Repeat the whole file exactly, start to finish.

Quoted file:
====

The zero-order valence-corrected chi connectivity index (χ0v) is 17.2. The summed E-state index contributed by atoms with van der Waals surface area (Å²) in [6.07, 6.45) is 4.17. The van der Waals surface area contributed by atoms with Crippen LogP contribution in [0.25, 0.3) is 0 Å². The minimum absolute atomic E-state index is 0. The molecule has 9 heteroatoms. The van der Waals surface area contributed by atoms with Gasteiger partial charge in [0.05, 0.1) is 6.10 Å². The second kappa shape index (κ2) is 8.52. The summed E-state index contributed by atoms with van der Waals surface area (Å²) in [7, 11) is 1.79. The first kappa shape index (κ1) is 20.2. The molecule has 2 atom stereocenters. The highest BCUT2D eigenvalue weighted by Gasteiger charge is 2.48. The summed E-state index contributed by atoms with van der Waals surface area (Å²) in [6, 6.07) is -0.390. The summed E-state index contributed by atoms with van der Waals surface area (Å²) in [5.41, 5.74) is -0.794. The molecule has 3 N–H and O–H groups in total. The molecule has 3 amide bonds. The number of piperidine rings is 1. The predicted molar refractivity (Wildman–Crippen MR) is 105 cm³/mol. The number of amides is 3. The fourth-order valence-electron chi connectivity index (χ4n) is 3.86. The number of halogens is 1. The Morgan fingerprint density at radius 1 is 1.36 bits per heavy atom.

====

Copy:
The zero-order valence-corrected chi connectivity index (χ0v) is 17.2. The summed E-state index contributed by atoms with van der Waals surface area (Å²) in [6.07, 6.45) is 4.17. The van der Waals surface area contributed by atoms with Crippen LogP contribution in [0.25, 0.3) is 0 Å². The minimum absolute atomic E-state index is 0. The molecule has 9 heteroatoms. The van der Waals surface area contributed by atoms with Gasteiger partial charge in [0.05, 0.1) is 6.10 Å². The second kappa shape index (κ2) is 8.52. The summed E-state index contributed by atoms with van der Waals surface area (Å²) in [7, 11) is 1.79. The first kappa shape index (κ1) is 20.2. The molecule has 2 atom stereocenters. The highest BCUT2D eigenvalue weighted by Gasteiger charge is 2.48. The summed E-state index contributed by atoms with van der Waals surface area (Å²) in [6, 6.07) is -0.390. The summed E-state index contributed by atoms with van der Waals surface area (Å²) in [5.41, 5.74) is -0.794. The molecule has 3 N–H and O–H groups in total. The molecule has 3 amide bonds. The number of piperidine rings is 1. The predicted molar refractivity (Wildman–Crippen MR) is 105 cm³/mol. The number of amides is 3. The fourth-order valence-electron chi connectivity index (χ4n) is 3.86. The number of halogens is 1. The Morgan fingerprint density at radius 1 is 1.36 bits per heavy atom.